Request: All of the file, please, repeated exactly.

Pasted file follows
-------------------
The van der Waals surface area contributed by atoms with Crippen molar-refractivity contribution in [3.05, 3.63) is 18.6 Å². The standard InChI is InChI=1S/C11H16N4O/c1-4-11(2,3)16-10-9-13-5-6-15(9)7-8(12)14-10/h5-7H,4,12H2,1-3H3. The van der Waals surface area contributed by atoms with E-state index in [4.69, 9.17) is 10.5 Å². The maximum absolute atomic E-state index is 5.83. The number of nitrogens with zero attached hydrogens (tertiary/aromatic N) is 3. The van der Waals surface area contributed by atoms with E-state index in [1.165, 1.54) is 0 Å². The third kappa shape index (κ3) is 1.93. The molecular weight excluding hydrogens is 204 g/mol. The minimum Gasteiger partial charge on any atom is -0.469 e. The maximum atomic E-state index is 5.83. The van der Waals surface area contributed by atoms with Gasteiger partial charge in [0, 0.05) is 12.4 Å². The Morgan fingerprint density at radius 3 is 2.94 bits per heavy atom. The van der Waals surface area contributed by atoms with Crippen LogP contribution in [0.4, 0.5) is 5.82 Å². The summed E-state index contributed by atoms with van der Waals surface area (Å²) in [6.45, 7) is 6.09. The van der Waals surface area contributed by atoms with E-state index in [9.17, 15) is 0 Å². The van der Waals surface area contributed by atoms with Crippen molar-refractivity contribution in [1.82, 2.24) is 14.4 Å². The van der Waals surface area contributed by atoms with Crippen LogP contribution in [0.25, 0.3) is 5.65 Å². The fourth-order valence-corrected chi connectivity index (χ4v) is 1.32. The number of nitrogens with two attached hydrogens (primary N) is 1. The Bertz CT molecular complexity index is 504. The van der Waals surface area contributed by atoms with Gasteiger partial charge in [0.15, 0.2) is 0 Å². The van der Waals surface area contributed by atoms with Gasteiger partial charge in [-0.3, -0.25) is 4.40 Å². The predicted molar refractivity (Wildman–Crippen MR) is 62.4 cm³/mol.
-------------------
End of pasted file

The van der Waals surface area contributed by atoms with Crippen molar-refractivity contribution in [3.05, 3.63) is 18.6 Å². The standard InChI is InChI=1S/C11H16N4O/c1-4-11(2,3)16-10-9-13-5-6-15(9)7-8(12)14-10/h5-7H,4,12H2,1-3H3. The van der Waals surface area contributed by atoms with E-state index in [4.69, 9.17) is 10.5 Å². The maximum absolute atomic E-state index is 5.83. The number of nitrogens with zero attached hydrogens (tertiary/aromatic N) is 3. The van der Waals surface area contributed by atoms with E-state index in [1.165, 1.54) is 0 Å². The third kappa shape index (κ3) is 1.93. The molecular weight excluding hydrogens is 204 g/mol. The minimum Gasteiger partial charge on any atom is -0.469 e. The maximum atomic E-state index is 5.83. The van der Waals surface area contributed by atoms with Gasteiger partial charge in [0, 0.05) is 12.4 Å². The Morgan fingerprint density at radius 3 is 2.94 bits per heavy atom. The van der Waals surface area contributed by atoms with Crippen LogP contribution in [0.4, 0.5) is 5.82 Å². The summed E-state index contributed by atoms with van der Waals surface area (Å²) in [6.45, 7) is 6.09. The van der Waals surface area contributed by atoms with E-state index in [9.17, 15) is 0 Å². The van der Waals surface area contributed by atoms with Crippen molar-refractivity contribution in [1.82, 2.24) is 14.4 Å². The van der Waals surface area contributed by atoms with Crippen LogP contribution in [0.25, 0.3) is 5.65 Å². The fourth-order valence-corrected chi connectivity index (χ4v) is 1.32. The number of nitrogens with two attached hydrogens (primary N) is 1. The Bertz CT molecular complexity index is 504. The van der Waals surface area contributed by atoms with Gasteiger partial charge in [0.15, 0.2) is 0 Å². The van der Waals surface area contributed by atoms with Gasteiger partial charge in [-0.3, -0.25) is 4.40 Å². The predicted molar refractivity (Wildman–Crippen MR) is 62.4 cm³/mol.